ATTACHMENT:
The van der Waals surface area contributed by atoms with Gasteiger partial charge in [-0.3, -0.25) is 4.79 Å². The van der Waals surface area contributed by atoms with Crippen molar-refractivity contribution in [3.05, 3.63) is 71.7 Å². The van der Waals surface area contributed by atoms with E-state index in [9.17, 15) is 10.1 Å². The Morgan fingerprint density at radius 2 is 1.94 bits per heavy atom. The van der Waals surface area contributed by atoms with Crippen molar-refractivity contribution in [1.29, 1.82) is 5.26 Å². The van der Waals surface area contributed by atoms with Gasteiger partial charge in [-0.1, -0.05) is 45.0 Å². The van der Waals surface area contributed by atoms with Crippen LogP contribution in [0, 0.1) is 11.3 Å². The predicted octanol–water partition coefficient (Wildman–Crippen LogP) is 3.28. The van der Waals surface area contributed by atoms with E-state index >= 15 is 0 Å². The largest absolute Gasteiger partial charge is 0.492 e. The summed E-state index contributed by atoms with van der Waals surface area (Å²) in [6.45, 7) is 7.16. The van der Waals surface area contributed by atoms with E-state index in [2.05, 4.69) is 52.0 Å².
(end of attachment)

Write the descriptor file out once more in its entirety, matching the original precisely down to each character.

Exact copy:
The van der Waals surface area contributed by atoms with Gasteiger partial charge in [-0.3, -0.25) is 4.79 Å². The van der Waals surface area contributed by atoms with Crippen molar-refractivity contribution in [3.05, 3.63) is 71.7 Å². The van der Waals surface area contributed by atoms with E-state index in [9.17, 15) is 10.1 Å². The Morgan fingerprint density at radius 2 is 1.94 bits per heavy atom. The van der Waals surface area contributed by atoms with Crippen molar-refractivity contribution in [1.29, 1.82) is 5.26 Å². The van der Waals surface area contributed by atoms with Gasteiger partial charge in [-0.1, -0.05) is 45.0 Å². The van der Waals surface area contributed by atoms with Crippen LogP contribution in [0, 0.1) is 11.3 Å². The predicted octanol–water partition coefficient (Wildman–Crippen LogP) is 3.28. The van der Waals surface area contributed by atoms with E-state index >= 15 is 0 Å². The largest absolute Gasteiger partial charge is 0.492 e. The summed E-state index contributed by atoms with van der Waals surface area (Å²) in [6.45, 7) is 7.16. The van der Waals surface area contributed by atoms with E-state index in [2.05, 4.69) is 52.0 Å².